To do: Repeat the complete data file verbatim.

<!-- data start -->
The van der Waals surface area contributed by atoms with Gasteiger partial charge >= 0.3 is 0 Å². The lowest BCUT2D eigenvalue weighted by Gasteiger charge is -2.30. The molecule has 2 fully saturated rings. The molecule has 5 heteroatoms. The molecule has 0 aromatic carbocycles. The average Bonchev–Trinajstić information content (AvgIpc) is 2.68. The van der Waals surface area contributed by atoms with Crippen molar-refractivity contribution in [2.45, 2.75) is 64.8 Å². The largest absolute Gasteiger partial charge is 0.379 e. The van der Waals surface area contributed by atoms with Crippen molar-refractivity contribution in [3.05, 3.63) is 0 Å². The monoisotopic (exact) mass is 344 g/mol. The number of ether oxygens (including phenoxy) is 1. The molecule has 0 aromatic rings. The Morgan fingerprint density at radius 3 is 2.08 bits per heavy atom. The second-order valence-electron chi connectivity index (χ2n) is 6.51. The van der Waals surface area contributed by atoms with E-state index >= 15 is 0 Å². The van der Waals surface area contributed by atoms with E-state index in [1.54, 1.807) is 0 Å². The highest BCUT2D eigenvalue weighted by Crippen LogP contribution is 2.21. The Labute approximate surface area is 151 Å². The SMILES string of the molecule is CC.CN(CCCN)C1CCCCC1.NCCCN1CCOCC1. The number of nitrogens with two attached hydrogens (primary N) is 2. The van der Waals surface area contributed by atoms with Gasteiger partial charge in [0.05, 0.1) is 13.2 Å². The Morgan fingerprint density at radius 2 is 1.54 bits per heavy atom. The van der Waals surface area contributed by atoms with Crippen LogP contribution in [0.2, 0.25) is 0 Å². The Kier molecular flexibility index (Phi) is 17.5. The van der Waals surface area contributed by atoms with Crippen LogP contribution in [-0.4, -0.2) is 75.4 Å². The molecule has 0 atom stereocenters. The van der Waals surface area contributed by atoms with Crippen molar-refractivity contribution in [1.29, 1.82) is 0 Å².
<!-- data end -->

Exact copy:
The van der Waals surface area contributed by atoms with Gasteiger partial charge >= 0.3 is 0 Å². The lowest BCUT2D eigenvalue weighted by Gasteiger charge is -2.30. The molecule has 2 fully saturated rings. The molecule has 5 heteroatoms. The molecule has 0 aromatic carbocycles. The average Bonchev–Trinajstić information content (AvgIpc) is 2.68. The van der Waals surface area contributed by atoms with Crippen molar-refractivity contribution in [2.45, 2.75) is 64.8 Å². The largest absolute Gasteiger partial charge is 0.379 e. The van der Waals surface area contributed by atoms with Crippen molar-refractivity contribution in [3.05, 3.63) is 0 Å². The monoisotopic (exact) mass is 344 g/mol. The number of ether oxygens (including phenoxy) is 1. The molecule has 0 aromatic rings. The Morgan fingerprint density at radius 3 is 2.08 bits per heavy atom. The second-order valence-electron chi connectivity index (χ2n) is 6.51. The van der Waals surface area contributed by atoms with E-state index >= 15 is 0 Å². The van der Waals surface area contributed by atoms with E-state index in [1.54, 1.807) is 0 Å². The highest BCUT2D eigenvalue weighted by Crippen LogP contribution is 2.21. The Labute approximate surface area is 151 Å². The SMILES string of the molecule is CC.CN(CCCN)C1CCCCC1.NCCCN1CCOCC1. The number of nitrogens with two attached hydrogens (primary N) is 2. The van der Waals surface area contributed by atoms with Gasteiger partial charge in [0.05, 0.1) is 13.2 Å². The Morgan fingerprint density at radius 2 is 1.54 bits per heavy atom. The van der Waals surface area contributed by atoms with Crippen LogP contribution in [0.2, 0.25) is 0 Å². The Kier molecular flexibility index (Phi) is 17.5. The van der Waals surface area contributed by atoms with Crippen LogP contribution in [-0.4, -0.2) is 75.4 Å². The molecule has 0 atom stereocenters. The van der Waals surface area contributed by atoms with Crippen molar-refractivity contribution in [1.29, 1.82) is 0 Å².